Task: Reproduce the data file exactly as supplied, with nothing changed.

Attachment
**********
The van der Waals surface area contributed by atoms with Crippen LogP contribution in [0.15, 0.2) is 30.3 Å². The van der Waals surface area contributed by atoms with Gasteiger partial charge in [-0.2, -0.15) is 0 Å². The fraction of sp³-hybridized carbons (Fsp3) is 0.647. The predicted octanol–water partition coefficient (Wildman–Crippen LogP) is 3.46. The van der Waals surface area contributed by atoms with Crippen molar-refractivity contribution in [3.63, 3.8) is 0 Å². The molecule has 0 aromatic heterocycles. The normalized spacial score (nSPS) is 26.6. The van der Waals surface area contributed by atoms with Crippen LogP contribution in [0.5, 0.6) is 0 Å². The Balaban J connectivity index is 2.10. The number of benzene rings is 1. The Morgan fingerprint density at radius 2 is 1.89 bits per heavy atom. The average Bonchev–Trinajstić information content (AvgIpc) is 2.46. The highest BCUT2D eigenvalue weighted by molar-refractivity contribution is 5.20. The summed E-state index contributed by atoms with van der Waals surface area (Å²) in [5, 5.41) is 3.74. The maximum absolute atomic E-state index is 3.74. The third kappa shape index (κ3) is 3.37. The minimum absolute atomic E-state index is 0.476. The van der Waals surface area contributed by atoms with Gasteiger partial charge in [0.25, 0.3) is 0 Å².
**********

The van der Waals surface area contributed by atoms with Crippen LogP contribution in [0.15, 0.2) is 30.3 Å². The van der Waals surface area contributed by atoms with Gasteiger partial charge in [-0.2, -0.15) is 0 Å². The fraction of sp³-hybridized carbons (Fsp3) is 0.647. The predicted octanol–water partition coefficient (Wildman–Crippen LogP) is 3.46. The van der Waals surface area contributed by atoms with Crippen molar-refractivity contribution in [3.63, 3.8) is 0 Å². The molecule has 0 aromatic heterocycles. The normalized spacial score (nSPS) is 26.6. The van der Waals surface area contributed by atoms with Crippen LogP contribution in [0.5, 0.6) is 0 Å². The Balaban J connectivity index is 2.10. The number of benzene rings is 1. The Morgan fingerprint density at radius 2 is 1.89 bits per heavy atom. The average Bonchev–Trinajstić information content (AvgIpc) is 2.46. The highest BCUT2D eigenvalue weighted by molar-refractivity contribution is 5.20. The summed E-state index contributed by atoms with van der Waals surface area (Å²) in [5, 5.41) is 3.74. The maximum absolute atomic E-state index is 3.74. The third kappa shape index (κ3) is 3.37. The minimum absolute atomic E-state index is 0.476. The van der Waals surface area contributed by atoms with Gasteiger partial charge in [0.25, 0.3) is 0 Å².